More important than talent? The willingness to suffer

JohnOSullivan-HeaderParents ask me all the time if I think their child has what it takes to play at the college or professional level. They are asking if I think their kid has enough talent. My reply:

“How much are your kids willing to suffer?”

The answer to that simple question will go a long way in determining whether any athlete will reach his potential, and perhaps play at an elite level.  Sorry to burst many bubbles, but if athletes are not willing to suffer, chances are slim that they will make it.

Now I know that genetics, deliberate training, coaching and a whole slew of things go into the development of athletes. To place all your emphasis on any one factor is ill-advised, and very narrow-minded. Some people do this with the so-called “10,000-hour rule” of deliberate practice, while others believe that you either have talent or you do not.

I am in the business of training elite soccer players. I have been doing this for nearly 20 years. I have learned that no one factor takes an athlete to the next level. A combination of factors do, and for me,  an athlete’s willingness to suffer, his or her comfort with being uncomfortable, is often a strong determinant upon whether they reach their potential, or instead become another one of those “shoulda, coulda, woulda” players.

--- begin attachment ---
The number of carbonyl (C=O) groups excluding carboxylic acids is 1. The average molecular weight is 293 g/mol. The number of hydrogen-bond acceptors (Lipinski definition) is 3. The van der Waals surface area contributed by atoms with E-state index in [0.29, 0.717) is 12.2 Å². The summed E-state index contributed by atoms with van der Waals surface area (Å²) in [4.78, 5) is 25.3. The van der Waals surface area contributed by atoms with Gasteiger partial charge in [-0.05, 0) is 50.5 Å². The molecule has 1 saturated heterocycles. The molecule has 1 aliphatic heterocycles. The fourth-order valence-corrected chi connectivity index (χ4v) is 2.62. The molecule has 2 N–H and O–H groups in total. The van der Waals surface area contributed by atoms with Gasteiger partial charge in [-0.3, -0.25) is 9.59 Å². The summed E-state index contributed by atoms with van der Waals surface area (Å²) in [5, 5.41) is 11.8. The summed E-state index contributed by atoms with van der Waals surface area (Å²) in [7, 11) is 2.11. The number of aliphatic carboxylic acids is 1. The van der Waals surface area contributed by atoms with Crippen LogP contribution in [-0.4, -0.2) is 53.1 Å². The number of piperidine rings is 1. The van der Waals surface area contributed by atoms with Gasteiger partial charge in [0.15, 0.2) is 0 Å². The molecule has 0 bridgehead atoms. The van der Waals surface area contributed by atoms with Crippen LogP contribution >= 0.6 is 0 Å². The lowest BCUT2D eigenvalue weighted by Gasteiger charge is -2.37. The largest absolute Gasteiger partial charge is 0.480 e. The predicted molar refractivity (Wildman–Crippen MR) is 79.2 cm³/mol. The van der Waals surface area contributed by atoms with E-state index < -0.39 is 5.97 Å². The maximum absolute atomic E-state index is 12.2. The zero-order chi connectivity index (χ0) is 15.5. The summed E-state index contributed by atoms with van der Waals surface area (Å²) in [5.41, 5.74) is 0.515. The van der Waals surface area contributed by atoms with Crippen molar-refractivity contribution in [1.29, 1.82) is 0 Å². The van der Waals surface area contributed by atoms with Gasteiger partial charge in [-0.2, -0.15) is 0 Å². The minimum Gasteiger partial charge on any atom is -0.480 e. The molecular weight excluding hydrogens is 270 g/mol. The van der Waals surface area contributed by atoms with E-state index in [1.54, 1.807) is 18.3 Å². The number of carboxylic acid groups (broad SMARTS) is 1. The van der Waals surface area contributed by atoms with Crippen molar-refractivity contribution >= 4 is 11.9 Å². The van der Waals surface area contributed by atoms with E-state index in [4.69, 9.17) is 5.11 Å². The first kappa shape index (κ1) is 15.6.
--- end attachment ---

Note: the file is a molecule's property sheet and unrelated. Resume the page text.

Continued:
The current mythology of overnight success, where we are lead to believe every success story was born with the talent, has blinded us to the fact that the elite athletes we see on television have all suffered. They have practiced and toiled for long hours, day after day, when no one was watching. Time and again, when they wanted to quit, they did one more repetition, ran one more lap, and trained a few minutes longer.

They gave up time with friends and family to pursue their craft. They make it look easy because of the thousands of hours that they made it hard on themselves. They willingly made themselves uncomfortable! They suffered because they knew that they had to in order to succeed.

Most of the athletes I work with will not ever achieve their true potential, because the thought of suffering and discomfort frightens them. Some just do not like being out of their comfort zone. Others have a fixed mindset, and are afraid that if the give their best and come up short they are some kind of failure (which of course they are not), so they never try.

Far too many have been coddled by their parents and protected from failure. Others have had coaches who let them give less than their best because they were a 12-year-old star. When a coach got tough, these players were used to backing off. When they encountered adversity, their parents stepped in and intervened, instead of using it as a teachable moment. When given the choice of whether to embrace suffering, or pull back, these athletes often chose the easy path. That is why they will not make it.